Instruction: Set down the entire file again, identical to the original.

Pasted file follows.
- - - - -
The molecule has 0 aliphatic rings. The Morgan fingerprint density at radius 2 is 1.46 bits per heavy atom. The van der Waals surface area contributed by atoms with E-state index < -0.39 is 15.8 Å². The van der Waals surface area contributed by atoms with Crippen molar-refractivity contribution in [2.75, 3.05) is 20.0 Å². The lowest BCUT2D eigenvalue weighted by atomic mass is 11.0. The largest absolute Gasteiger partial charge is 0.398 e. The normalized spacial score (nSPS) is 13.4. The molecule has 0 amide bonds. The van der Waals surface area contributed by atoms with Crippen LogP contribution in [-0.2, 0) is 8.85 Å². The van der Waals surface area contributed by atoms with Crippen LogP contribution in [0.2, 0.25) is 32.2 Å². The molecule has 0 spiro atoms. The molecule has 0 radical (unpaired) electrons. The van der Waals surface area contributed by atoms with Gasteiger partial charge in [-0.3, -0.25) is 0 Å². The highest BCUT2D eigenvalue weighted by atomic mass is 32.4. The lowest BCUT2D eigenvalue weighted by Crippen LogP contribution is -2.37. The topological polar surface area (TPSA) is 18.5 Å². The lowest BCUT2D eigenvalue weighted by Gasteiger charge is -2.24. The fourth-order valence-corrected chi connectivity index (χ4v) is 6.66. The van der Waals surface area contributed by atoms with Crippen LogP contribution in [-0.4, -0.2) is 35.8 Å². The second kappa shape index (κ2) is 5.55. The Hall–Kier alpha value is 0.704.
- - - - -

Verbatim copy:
The molecule has 0 aliphatic rings. The Morgan fingerprint density at radius 2 is 1.46 bits per heavy atom. The van der Waals surface area contributed by atoms with E-state index < -0.39 is 15.8 Å². The van der Waals surface area contributed by atoms with Crippen molar-refractivity contribution in [2.75, 3.05) is 20.0 Å². The lowest BCUT2D eigenvalue weighted by atomic mass is 11.0. The largest absolute Gasteiger partial charge is 0.398 e. The normalized spacial score (nSPS) is 13.4. The molecule has 0 amide bonds. The van der Waals surface area contributed by atoms with Crippen LogP contribution in [-0.2, 0) is 8.85 Å². The van der Waals surface area contributed by atoms with Crippen LogP contribution in [0.2, 0.25) is 32.2 Å². The molecule has 0 spiro atoms. The molecule has 0 radical (unpaired) electrons. The van der Waals surface area contributed by atoms with Gasteiger partial charge in [-0.3, -0.25) is 0 Å². The highest BCUT2D eigenvalue weighted by atomic mass is 32.4. The lowest BCUT2D eigenvalue weighted by Crippen LogP contribution is -2.37. The topological polar surface area (TPSA) is 18.5 Å². The lowest BCUT2D eigenvalue weighted by Gasteiger charge is -2.24. The fourth-order valence-corrected chi connectivity index (χ4v) is 6.66. The van der Waals surface area contributed by atoms with Crippen LogP contribution in [-0.4, -0.2) is 35.8 Å². The second kappa shape index (κ2) is 5.55. The Hall–Kier alpha value is 0.704.